Professor and N. Neal Pike Scholar in Health and Disability Law at Boston University discusses viruses and the role of bacteria in viral pandemics.
By tuning in, you will discover:
Over the past 15 years, Kevin Outterson has become increasingly interested in researching the market for antibiotics. Initially, he wanted to understand why patents weren’t incentivizing highly effective antibiotics in the same way as other high-priced drugs in the system.
About four years ago, he started working in a different yet related capacity in supporting the small companies that conduct potentially groundbreaking research on antibiotics that can effectively treat what the Centers for Disease Control and Prevention (CDC) and World Health Organization (WHO) consider the biggest bacterial risks to human health.
Outterson currently serves as the executive director of Combating Antibiotic Resistant Bacteria Biopharmaceutical Accelerator (CARB-X), which is a company that is focused on combating bacterial superbugs through novel technologies leading to cures, diagnostics, and prevention against bacterial infection.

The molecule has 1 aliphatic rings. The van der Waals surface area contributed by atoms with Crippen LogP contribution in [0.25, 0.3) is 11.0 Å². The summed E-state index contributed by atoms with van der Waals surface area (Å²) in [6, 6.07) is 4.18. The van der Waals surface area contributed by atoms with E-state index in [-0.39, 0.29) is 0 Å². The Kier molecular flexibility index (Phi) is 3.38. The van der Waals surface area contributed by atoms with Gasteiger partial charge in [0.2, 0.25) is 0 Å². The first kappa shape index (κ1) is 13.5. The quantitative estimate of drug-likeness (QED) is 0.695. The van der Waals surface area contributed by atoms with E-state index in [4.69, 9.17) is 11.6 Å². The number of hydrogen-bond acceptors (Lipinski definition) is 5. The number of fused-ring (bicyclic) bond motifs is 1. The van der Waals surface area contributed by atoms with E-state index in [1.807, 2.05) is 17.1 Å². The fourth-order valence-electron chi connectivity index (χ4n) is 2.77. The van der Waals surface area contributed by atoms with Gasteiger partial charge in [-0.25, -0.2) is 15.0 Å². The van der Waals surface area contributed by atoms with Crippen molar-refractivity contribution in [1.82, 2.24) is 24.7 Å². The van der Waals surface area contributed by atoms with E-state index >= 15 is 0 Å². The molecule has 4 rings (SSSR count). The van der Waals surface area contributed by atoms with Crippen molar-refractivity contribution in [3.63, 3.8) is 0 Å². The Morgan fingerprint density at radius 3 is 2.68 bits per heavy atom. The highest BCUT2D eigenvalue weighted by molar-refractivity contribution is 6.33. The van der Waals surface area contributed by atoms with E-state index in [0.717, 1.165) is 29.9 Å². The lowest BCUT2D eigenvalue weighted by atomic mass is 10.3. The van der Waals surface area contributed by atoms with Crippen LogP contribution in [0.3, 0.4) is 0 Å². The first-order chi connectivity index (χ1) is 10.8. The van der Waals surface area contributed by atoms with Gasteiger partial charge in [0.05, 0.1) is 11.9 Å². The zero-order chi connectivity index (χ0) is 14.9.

Outterson reminds listeners that many of those who have passed away from the coronavirus fell ill to secondary bacterial pneumonia, and that each year 33,000 people die from drug-resistant bacterial infections. In light of this, he emphasizes the need to attack disease transmission on multiple levels.
He discusses the cleanliness and safety of even the best hospitals in the country, and what needs to be done in order to limit infection.
Outterson also mentions a few of the most common sources of bacterial infection, as well as one that was seen primarily in veterans from Iraq and Afghanistan who had been injured in explosive events.
He explains the difference between viruses and bacteria, the ways in which a person’s immune system can be suppressed (making them more susceptible to infection), how phage therapy works, and so much more.